Medical Negligence

We specialise in the following areas:

– Sexual Offences

– Murder/Manslaughter

– Theft and Fraud Offences

– Drug Offences

For further information please see below.


Rape is a serious crime in Ireland and can be charged under the Criminal Law (Rape) Act 1981 or the Criminal Law (Rape) (Amendment) Act 1990, depending on the specific circumstances of your case, the age of the victim, and the available evidence.

It’s important to note that a conviction for rape can result in a life imprisonment sentence. Additionally, there are other related offences, such as attempted rape and aiding and abetting a rape, that can also result in serious legal consequences.

Sexual assault and aggravated sexual assault are criminal offences defined under Section 2 of the Criminal Law (Rape) (Amendment) Act 1990. A sexual assault is any indecent act carried out on a person of either gender, with a maximum penalty of 10 years in prison. If the victim is under 17 years old, the maximum sentence increases to 14 years.

Aggravated sexual assault, on the other hand, refers to a sexual assault involving severe violence or the threat of it. This crime is punished with a maximum sentence of life imprisonment, which is the same penalty for rape offences.

Sexual assault and aggravated sexual assault are criminal offences defined under Section 2 of the Criminal Law (Rape) (Amendment) Act 1990. A sexual assault is any indecent act carried out on a person of either gender, with a maximum penalty of 10 years in prison. If the victim is under 17 years old, the maximum sentence increases to 14 years.

Child sex abuse is not a specific crime under the law, but can be prosecuted under charges such as rape, sexual assault, or aggravated sexual assault. In 2006, the law in this area underwent significant changes.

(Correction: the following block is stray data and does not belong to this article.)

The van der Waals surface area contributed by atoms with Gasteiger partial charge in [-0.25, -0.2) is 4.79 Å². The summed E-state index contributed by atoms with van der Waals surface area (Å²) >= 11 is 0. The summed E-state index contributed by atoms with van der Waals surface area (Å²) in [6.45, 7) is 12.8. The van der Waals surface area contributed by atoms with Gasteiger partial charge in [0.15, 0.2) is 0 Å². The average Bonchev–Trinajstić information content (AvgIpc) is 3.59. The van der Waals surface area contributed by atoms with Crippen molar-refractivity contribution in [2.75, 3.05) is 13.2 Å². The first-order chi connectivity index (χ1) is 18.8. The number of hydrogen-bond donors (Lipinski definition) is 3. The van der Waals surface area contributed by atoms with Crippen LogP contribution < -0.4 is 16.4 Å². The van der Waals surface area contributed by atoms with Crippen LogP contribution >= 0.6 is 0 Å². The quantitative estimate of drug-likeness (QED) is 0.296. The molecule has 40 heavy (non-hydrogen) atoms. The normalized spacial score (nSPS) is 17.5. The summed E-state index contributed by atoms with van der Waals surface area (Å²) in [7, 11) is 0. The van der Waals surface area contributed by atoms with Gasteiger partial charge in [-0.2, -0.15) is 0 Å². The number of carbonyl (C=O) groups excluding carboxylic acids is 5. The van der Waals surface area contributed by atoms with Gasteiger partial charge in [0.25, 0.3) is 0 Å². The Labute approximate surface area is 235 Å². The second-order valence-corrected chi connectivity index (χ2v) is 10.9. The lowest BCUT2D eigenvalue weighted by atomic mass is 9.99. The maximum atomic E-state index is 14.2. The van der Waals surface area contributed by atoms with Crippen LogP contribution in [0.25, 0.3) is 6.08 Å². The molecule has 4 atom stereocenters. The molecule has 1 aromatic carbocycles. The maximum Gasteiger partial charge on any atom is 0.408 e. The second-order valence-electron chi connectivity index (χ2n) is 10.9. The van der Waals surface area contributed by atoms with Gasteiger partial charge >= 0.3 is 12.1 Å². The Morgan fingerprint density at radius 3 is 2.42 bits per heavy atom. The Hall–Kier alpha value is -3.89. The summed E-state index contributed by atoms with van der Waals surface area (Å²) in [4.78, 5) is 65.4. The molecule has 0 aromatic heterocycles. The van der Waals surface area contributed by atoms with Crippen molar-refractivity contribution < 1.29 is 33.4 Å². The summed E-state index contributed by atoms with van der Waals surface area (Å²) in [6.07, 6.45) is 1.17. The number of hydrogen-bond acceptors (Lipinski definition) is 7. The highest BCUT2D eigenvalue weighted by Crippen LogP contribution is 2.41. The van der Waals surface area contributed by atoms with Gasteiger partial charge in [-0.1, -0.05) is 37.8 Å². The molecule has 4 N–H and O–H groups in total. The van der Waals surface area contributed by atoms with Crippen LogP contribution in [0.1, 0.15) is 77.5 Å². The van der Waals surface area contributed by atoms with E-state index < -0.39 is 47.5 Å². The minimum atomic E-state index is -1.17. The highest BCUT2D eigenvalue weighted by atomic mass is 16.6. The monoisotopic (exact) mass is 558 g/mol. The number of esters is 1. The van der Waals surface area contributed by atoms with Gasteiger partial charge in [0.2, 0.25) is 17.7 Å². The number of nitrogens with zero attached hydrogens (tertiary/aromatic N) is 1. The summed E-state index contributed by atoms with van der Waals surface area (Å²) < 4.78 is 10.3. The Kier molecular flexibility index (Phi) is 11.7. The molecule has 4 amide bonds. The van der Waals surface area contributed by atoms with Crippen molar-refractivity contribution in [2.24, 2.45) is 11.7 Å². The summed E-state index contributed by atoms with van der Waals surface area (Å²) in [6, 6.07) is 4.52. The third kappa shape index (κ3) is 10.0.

Unlawful sexual contact with a minor under 17 years of age is commonly referred to as “statutory rape.” Previously, this offence was governed by the Criminal Law (Amendment) Act 1935, but in 2006, the Supreme Court declared part of this act unconstitutional. A new law, the Criminal Law (Sexual Offences) Act 2006, was put in place to replace the outdated provisions of the 1935 act. The 1935 act has been amended multiple times since then.

Under the Criminal Law (Sexual Offences) Act 2006, engaging in sexual activity with a child under the age of 15 years is a criminal offense referred to as “defilement.” The maximum punishment for this crime is life imprisonment.

The law defines sexual activity as including sexual intercourse, anal sex between unmarried individuals, and any sexual act that constitutes as aggravated sexual assault.

Please note that a person accused of this crime may claim that they believed the child was 15 years or older, but the court must determine if this belief was reasonable. Furthermore, consent from the child is not a valid defence.

Under the Criminal Law (Sex Offences) Act 2006 and its amendment in 2007, it is illegal to engage in or attempt to engage in sexual acts with a child under 17 years old. This crime can result in a sentence of up to five years, or ten years if the accused is considered a “person in authority,” which includes a parent, guardian, teacher, or any individual responsible for the child’s welfare. Repeat offenders face a harsher sentence. If the accused believed the child was over 17 and that belief was reasonable, they may use it as a defence. However, consent from the child is not considered a defence. Prosecutions for this crime require approval from the Director of Public Prosecutions. If the offender is not more than two years older than the victim and is convicted, they will not be listed on the Sex Offenders Register. Finally, it’s important to note that a girl under 17 years old who has sexual intercourse cannot be convicted of an offences solely for that act.

General Practitioners play a crucial role in providing healthcare to patients and often develop a long-term, trustworthy relationship with them. When a patient experiences a medical issue, they typically turn to their GP for assessment and guidance. If necessary, the GP may refer the patient to a specialist for further evaluation and treatment. However, if a GP fails to refer a patient in a timely manner or misdiagnoses a condition, the consequences can be severe and long-lasting. We specialise in handling clinical negligence claims relating to GP referrals, including failure to diagnose serious conditions such as strokes or brain hemorrhages, failure to refer for urgent medical attention, failure to refer to a specialist, and failure to act on investigation results.

The law of homicide in Ireland distinguishes between murder and manslaughter. Murder is defined as the intentional killing of another person, or causing serious harm that leads to death. This can include premeditated killings, shooting a victim knowingly, and actions with the awareness that they will result in death.